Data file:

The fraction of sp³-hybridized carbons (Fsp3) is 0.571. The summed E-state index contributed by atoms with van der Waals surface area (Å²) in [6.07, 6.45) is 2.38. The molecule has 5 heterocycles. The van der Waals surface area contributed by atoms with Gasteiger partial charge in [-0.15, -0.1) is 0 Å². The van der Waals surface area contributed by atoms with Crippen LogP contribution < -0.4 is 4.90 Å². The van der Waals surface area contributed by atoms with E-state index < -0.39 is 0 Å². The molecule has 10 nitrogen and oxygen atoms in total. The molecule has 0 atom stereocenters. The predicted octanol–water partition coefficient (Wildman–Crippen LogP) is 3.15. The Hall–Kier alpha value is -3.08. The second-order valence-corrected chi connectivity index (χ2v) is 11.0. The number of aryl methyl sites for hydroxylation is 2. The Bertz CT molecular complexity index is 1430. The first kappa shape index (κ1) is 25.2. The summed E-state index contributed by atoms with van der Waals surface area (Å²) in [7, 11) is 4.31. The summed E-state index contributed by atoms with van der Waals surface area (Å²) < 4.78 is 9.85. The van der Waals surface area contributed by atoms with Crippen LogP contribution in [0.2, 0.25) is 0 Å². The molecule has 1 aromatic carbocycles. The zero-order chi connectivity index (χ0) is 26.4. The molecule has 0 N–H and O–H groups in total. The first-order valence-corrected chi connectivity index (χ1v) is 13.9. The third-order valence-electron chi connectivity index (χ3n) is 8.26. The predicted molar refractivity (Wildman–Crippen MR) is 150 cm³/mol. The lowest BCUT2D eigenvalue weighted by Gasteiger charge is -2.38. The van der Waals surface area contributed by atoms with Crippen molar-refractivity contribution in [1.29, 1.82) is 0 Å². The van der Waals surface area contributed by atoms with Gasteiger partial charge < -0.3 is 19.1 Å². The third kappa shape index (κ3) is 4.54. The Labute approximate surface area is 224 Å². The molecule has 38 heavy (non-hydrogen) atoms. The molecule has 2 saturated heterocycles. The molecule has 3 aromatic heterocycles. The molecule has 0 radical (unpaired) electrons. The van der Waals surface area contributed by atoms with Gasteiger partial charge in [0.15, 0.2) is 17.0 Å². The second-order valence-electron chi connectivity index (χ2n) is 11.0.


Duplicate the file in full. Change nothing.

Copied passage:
The fraction of sp³-hybridized carbons (Fsp3) is 0.571. The summed E-state index contributed by atoms with van der Waals surface area (Å²) in [6.07, 6.45) is 2.38. The molecule has 5 heterocycles. The van der Waals surface area contributed by atoms with Gasteiger partial charge in [-0.15, -0.1) is 0 Å². The van der Waals surface area contributed by atoms with Crippen LogP contribution < -0.4 is 4.90 Å². The van der Waals surface area contributed by atoms with E-state index < -0.39 is 0 Å². The molecule has 10 nitrogen and oxygen atoms in total. The molecule has 0 atom stereocenters. The predicted octanol–water partition coefficient (Wildman–Crippen LogP) is 3.15. The Hall–Kier alpha value is -3.08. The second-order valence-corrected chi connectivity index (χ2v) is 11.0. The number of aryl methyl sites for hydroxylation is 2. The Bertz CT molecular complexity index is 1430. The first kappa shape index (κ1) is 25.2. The summed E-state index contributed by atoms with van der Waals surface area (Å²) in [7, 11) is 4.31. The summed E-state index contributed by atoms with van der Waals surface area (Å²) < 4.78 is 9.85. The van der Waals surface area contributed by atoms with Crippen LogP contribution in [0.2, 0.25) is 0 Å². The molecule has 1 aromatic carbocycles. The zero-order chi connectivity index (χ0) is 26.4. The molecule has 0 N–H and O–H groups in total. The first-order valence-corrected chi connectivity index (χ1v) is 13.9. The third-order valence-electron chi connectivity index (χ3n) is 8.26. The predicted molar refractivity (Wildman–Crippen MR) is 150 cm³/mol. The lowest BCUT2D eigenvalue weighted by Gasteiger charge is -2.38. The van der Waals surface area contributed by atoms with Crippen molar-refractivity contribution in [1.29, 1.82) is 0 Å². The van der Waals surface area contributed by atoms with Gasteiger partial charge < -0.3 is 19.1 Å². The third kappa shape index (κ3) is 4.54. The Labute approximate surface area is 224 Å². The molecule has 38 heavy (non-hydrogen) atoms. The molecule has 2 saturated heterocycles. The molecule has 3 aromatic heterocycles. The molecule has 0 radical (unpaired) electrons. The van der Waals surface area contributed by atoms with Gasteiger partial charge in [0.15, 0.2) is 17.0 Å². The second-order valence-electron chi connectivity index (χ2n) is 11.0.